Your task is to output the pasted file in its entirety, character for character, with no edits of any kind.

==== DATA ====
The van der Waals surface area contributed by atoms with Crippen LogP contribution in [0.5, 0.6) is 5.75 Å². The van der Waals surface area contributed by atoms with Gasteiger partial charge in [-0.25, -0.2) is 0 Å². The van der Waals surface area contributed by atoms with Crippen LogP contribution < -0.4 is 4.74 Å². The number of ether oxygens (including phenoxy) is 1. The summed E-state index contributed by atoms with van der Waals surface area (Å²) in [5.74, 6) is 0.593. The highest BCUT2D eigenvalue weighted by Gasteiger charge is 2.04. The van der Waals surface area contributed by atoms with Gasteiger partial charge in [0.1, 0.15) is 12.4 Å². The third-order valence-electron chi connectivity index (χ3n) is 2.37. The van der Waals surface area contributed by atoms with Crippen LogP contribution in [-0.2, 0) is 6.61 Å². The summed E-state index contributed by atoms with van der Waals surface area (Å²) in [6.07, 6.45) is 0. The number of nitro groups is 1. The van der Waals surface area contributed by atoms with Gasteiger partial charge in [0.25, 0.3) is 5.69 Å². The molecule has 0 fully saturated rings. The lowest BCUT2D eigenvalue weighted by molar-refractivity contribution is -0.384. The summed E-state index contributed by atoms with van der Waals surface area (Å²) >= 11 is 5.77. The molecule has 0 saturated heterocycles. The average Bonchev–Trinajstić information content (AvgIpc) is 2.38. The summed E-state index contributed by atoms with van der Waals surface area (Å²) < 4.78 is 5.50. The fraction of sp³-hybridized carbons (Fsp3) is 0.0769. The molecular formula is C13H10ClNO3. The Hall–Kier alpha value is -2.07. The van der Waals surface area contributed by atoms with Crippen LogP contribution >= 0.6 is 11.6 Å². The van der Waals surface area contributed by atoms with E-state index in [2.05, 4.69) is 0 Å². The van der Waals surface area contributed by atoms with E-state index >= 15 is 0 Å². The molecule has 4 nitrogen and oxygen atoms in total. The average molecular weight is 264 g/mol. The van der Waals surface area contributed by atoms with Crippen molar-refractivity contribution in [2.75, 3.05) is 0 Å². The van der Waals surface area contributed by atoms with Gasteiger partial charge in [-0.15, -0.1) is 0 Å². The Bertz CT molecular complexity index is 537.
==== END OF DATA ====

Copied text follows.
The van der Waals surface area contributed by atoms with Crippen LogP contribution in [0.5, 0.6) is 5.75 Å². The van der Waals surface area contributed by atoms with Gasteiger partial charge in [-0.25, -0.2) is 0 Å². The van der Waals surface area contributed by atoms with Crippen LogP contribution < -0.4 is 4.74 Å². The number of ether oxygens (including phenoxy) is 1. The summed E-state index contributed by atoms with van der Waals surface area (Å²) in [5.74, 6) is 0.593. The highest BCUT2D eigenvalue weighted by Gasteiger charge is 2.04. The van der Waals surface area contributed by atoms with Gasteiger partial charge in [0.1, 0.15) is 12.4 Å². The third-order valence-electron chi connectivity index (χ3n) is 2.37. The van der Waals surface area contributed by atoms with Crippen LogP contribution in [-0.2, 0) is 6.61 Å². The summed E-state index contributed by atoms with van der Waals surface area (Å²) in [6.07, 6.45) is 0. The number of nitro groups is 1. The van der Waals surface area contributed by atoms with Gasteiger partial charge in [0.25, 0.3) is 5.69 Å². The molecule has 0 fully saturated rings. The lowest BCUT2D eigenvalue weighted by molar-refractivity contribution is -0.384. The summed E-state index contributed by atoms with van der Waals surface area (Å²) >= 11 is 5.77. The molecule has 0 saturated heterocycles. The average Bonchev–Trinajstić information content (AvgIpc) is 2.38. The summed E-state index contributed by atoms with van der Waals surface area (Å²) < 4.78 is 5.50. The fraction of sp³-hybridized carbons (Fsp3) is 0.0769. The molecular formula is C13H10ClNO3. The Hall–Kier alpha value is -2.07. The van der Waals surface area contributed by atoms with Crippen LogP contribution >= 0.6 is 11.6 Å². The van der Waals surface area contributed by atoms with E-state index in [2.05, 4.69) is 0 Å². The van der Waals surface area contributed by atoms with E-state index >= 15 is 0 Å². The molecule has 4 nitrogen and oxygen atoms in total. The average molecular weight is 264 g/mol. The van der Waals surface area contributed by atoms with Crippen molar-refractivity contribution in [2.75, 3.05) is 0 Å². The van der Waals surface area contributed by atoms with Gasteiger partial charge in [-0.15, -0.1) is 0 Å². The Bertz CT molecular complexity index is 537.